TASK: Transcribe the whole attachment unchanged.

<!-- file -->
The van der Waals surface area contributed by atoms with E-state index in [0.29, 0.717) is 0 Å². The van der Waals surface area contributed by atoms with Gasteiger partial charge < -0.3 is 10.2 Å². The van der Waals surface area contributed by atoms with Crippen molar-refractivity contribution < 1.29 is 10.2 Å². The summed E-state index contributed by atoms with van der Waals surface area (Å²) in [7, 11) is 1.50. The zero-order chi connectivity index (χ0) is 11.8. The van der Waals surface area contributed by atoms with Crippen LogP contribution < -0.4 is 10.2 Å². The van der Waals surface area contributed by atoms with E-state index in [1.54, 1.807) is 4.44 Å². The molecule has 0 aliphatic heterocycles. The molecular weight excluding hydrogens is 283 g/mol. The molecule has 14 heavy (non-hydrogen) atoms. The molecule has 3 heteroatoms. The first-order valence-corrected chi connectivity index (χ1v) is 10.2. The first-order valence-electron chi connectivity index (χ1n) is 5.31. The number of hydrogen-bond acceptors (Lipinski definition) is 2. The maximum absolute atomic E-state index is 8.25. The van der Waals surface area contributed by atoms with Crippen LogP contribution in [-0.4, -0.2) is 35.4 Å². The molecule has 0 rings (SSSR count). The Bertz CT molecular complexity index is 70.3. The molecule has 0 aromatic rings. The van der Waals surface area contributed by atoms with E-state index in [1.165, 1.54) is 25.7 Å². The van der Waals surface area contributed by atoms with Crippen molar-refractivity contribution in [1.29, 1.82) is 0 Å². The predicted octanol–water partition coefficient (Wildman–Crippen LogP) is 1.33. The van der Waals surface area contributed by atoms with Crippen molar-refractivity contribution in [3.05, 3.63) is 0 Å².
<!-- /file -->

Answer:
The van der Waals surface area contributed by atoms with E-state index in [0.29, 0.717) is 0 Å². The van der Waals surface area contributed by atoms with Gasteiger partial charge < -0.3 is 10.2 Å². The van der Waals surface area contributed by atoms with Crippen molar-refractivity contribution < 1.29 is 10.2 Å². The summed E-state index contributed by atoms with van der Waals surface area (Å²) in [7, 11) is 1.50. The zero-order chi connectivity index (χ0) is 11.8. The van der Waals surface area contributed by atoms with Crippen LogP contribution < -0.4 is 10.2 Å². The van der Waals surface area contributed by atoms with E-state index in [1.54, 1.807) is 4.44 Å². The molecule has 0 aliphatic heterocycles. The molecular weight excluding hydrogens is 283 g/mol. The molecule has 14 heavy (non-hydrogen) atoms. The molecule has 3 heteroatoms. The first-order valence-corrected chi connectivity index (χ1v) is 10.2. The first-order valence-electron chi connectivity index (χ1n) is 5.31. The number of hydrogen-bond acceptors (Lipinski definition) is 2. The maximum absolute atomic E-state index is 8.25. The van der Waals surface area contributed by atoms with Crippen LogP contribution in [-0.4, -0.2) is 35.4 Å². The molecule has 0 rings (SSSR count). The Bertz CT molecular complexity index is 70.3. The molecule has 0 aromatic rings. The van der Waals surface area contributed by atoms with E-state index in [1.165, 1.54) is 25.7 Å². The van der Waals surface area contributed by atoms with Crippen molar-refractivity contribution in [1.29, 1.82) is 0 Å². The predicted octanol–water partition coefficient (Wildman–Crippen LogP) is 1.33. The van der Waals surface area contributed by atoms with Crippen molar-refractivity contribution in [3.05, 3.63) is 0 Å².